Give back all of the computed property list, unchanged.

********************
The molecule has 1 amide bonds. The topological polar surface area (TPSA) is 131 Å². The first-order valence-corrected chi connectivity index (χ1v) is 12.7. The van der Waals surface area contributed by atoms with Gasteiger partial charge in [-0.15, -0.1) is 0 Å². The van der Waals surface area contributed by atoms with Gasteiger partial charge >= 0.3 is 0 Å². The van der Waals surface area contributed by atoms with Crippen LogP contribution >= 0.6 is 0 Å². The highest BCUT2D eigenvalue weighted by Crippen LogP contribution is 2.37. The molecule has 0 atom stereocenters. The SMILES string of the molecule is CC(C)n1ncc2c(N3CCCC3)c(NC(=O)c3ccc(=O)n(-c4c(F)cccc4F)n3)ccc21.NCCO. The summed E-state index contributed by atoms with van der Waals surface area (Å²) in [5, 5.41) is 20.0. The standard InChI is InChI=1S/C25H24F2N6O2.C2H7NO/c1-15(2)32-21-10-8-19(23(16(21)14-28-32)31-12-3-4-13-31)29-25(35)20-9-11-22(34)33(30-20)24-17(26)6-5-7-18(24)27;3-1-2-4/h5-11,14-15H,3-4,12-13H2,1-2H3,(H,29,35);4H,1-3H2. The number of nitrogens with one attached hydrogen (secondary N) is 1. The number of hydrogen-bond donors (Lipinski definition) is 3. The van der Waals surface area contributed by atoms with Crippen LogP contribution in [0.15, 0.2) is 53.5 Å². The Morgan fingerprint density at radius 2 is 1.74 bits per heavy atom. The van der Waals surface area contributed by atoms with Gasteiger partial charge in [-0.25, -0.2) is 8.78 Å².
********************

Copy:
The molecule has 1 amide bonds. The topological polar surface area (TPSA) is 131 Å². The first-order valence-corrected chi connectivity index (χ1v) is 12.7. The van der Waals surface area contributed by atoms with Gasteiger partial charge in [-0.15, -0.1) is 0 Å². The van der Waals surface area contributed by atoms with Gasteiger partial charge >= 0.3 is 0 Å². The van der Waals surface area contributed by atoms with Crippen LogP contribution >= 0.6 is 0 Å². The highest BCUT2D eigenvalue weighted by Crippen LogP contribution is 2.37. The molecule has 0 atom stereocenters. The SMILES string of the molecule is CC(C)n1ncc2c(N3CCCC3)c(NC(=O)c3ccc(=O)n(-c4c(F)cccc4F)n3)ccc21.NCCO. The summed E-state index contributed by atoms with van der Waals surface area (Å²) in [5, 5.41) is 20.0. The standard InChI is InChI=1S/C25H24F2N6O2.C2H7NO/c1-15(2)32-21-10-8-19(23(16(21)14-28-32)31-12-3-4-13-31)29-25(35)20-9-11-22(34)33(30-20)24-17(26)6-5-7-18(24)27;3-1-2-4/h5-11,14-15H,3-4,12-13H2,1-2H3,(H,29,35);4H,1-3H2. The number of nitrogens with one attached hydrogen (secondary N) is 1. The number of hydrogen-bond donors (Lipinski definition) is 3. The van der Waals surface area contributed by atoms with Crippen LogP contribution in [0.15, 0.2) is 53.5 Å². The Morgan fingerprint density at radius 2 is 1.74 bits per heavy atom. The van der Waals surface area contributed by atoms with Gasteiger partial charge in [-0.25, -0.2) is 8.78 Å².